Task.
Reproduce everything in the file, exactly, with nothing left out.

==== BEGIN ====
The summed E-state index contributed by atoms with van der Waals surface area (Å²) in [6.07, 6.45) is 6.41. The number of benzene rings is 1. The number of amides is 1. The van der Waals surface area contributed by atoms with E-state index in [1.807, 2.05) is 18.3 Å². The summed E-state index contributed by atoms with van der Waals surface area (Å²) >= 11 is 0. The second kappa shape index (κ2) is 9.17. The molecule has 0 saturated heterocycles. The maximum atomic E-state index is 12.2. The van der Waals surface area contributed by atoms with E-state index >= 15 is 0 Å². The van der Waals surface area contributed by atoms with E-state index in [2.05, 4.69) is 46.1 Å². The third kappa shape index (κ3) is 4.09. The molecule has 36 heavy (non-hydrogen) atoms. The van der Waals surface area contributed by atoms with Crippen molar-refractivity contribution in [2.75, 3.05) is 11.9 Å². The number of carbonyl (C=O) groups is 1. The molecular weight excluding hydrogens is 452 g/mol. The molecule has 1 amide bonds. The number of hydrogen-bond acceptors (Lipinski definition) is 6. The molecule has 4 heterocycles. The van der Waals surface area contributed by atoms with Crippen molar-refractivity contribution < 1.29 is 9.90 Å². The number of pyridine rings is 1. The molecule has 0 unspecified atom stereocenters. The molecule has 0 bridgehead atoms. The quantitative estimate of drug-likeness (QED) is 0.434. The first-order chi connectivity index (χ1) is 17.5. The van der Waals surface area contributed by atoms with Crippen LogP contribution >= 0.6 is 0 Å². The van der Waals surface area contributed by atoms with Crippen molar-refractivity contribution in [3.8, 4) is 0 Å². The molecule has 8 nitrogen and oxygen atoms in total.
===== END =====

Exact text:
The summed E-state index contributed by atoms with van der Waals surface area (Å²) in [6.07, 6.45) is 6.41. The number of benzene rings is 1. The number of amides is 1. The van der Waals surface area contributed by atoms with E-state index in [1.807, 2.05) is 18.3 Å². The summed E-state index contributed by atoms with van der Waals surface area (Å²) >= 11 is 0. The second kappa shape index (κ2) is 9.17. The molecule has 0 saturated heterocycles. The maximum atomic E-state index is 12.2. The van der Waals surface area contributed by atoms with E-state index >= 15 is 0 Å². The van der Waals surface area contributed by atoms with E-state index in [2.05, 4.69) is 46.1 Å². The third kappa shape index (κ3) is 4.09. The molecule has 36 heavy (non-hydrogen) atoms. The van der Waals surface area contributed by atoms with Crippen molar-refractivity contribution in [2.75, 3.05) is 11.9 Å². The number of carbonyl (C=O) groups is 1. The molecular weight excluding hydrogens is 452 g/mol. The molecule has 1 amide bonds. The number of hydrogen-bond acceptors (Lipinski definition) is 6. The molecule has 4 heterocycles. The van der Waals surface area contributed by atoms with Crippen molar-refractivity contribution < 1.29 is 9.90 Å². The number of pyridine rings is 1. The molecule has 0 unspecified atom stereocenters. The molecule has 0 bridgehead atoms. The quantitative estimate of drug-likeness (QED) is 0.434. The first-order chi connectivity index (χ1) is 17.5. The van der Waals surface area contributed by atoms with Crippen LogP contribution >= 0.6 is 0 Å². The van der Waals surface area contributed by atoms with Crippen molar-refractivity contribution in [3.8, 4) is 0 Å². The molecule has 8 nitrogen and oxygen atoms in total.